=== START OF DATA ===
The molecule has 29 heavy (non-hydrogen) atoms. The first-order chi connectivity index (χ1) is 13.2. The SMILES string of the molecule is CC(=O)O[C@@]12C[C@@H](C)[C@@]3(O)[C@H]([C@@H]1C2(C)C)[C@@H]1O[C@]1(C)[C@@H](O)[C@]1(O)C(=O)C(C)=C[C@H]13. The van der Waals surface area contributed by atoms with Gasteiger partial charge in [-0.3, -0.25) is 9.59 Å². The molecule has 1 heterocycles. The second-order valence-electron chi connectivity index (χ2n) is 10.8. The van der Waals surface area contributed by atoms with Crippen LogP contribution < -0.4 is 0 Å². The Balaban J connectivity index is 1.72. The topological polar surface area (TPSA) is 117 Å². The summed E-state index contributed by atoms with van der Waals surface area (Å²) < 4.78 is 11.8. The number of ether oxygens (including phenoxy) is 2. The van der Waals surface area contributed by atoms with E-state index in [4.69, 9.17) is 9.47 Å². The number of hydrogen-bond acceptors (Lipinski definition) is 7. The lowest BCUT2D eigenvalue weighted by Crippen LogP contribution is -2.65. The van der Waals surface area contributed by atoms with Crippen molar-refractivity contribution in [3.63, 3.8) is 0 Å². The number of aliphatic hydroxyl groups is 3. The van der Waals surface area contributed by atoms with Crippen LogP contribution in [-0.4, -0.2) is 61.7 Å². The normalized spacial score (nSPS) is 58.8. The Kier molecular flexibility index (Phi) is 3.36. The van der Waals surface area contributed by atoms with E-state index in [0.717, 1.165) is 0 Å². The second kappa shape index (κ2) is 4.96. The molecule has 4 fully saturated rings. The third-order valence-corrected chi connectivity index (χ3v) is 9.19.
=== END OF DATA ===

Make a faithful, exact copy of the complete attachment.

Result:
The molecule has 29 heavy (non-hydrogen) atoms. The first-order chi connectivity index (χ1) is 13.2. The SMILES string of the molecule is CC(=O)O[C@@]12C[C@@H](C)[C@@]3(O)[C@H]([C@@H]1C2(C)C)[C@@H]1O[C@]1(C)[C@@H](O)[C@]1(O)C(=O)C(C)=C[C@H]13. The van der Waals surface area contributed by atoms with Gasteiger partial charge in [-0.3, -0.25) is 9.59 Å². The molecule has 1 heterocycles. The second-order valence-electron chi connectivity index (χ2n) is 10.8. The van der Waals surface area contributed by atoms with Crippen LogP contribution < -0.4 is 0 Å². The Balaban J connectivity index is 1.72. The topological polar surface area (TPSA) is 117 Å². The summed E-state index contributed by atoms with van der Waals surface area (Å²) < 4.78 is 11.8. The number of ether oxygens (including phenoxy) is 2. The van der Waals surface area contributed by atoms with E-state index in [4.69, 9.17) is 9.47 Å². The number of hydrogen-bond acceptors (Lipinski definition) is 7. The lowest BCUT2D eigenvalue weighted by Crippen LogP contribution is -2.65. The van der Waals surface area contributed by atoms with Crippen molar-refractivity contribution in [3.63, 3.8) is 0 Å². The number of aliphatic hydroxyl groups is 3. The van der Waals surface area contributed by atoms with Crippen LogP contribution in [-0.4, -0.2) is 61.7 Å². The normalized spacial score (nSPS) is 58.8. The Kier molecular flexibility index (Phi) is 3.36. The van der Waals surface area contributed by atoms with E-state index in [0.717, 1.165) is 0 Å². The second kappa shape index (κ2) is 4.96. The molecule has 4 fully saturated rings. The third-order valence-corrected chi connectivity index (χ3v) is 9.19.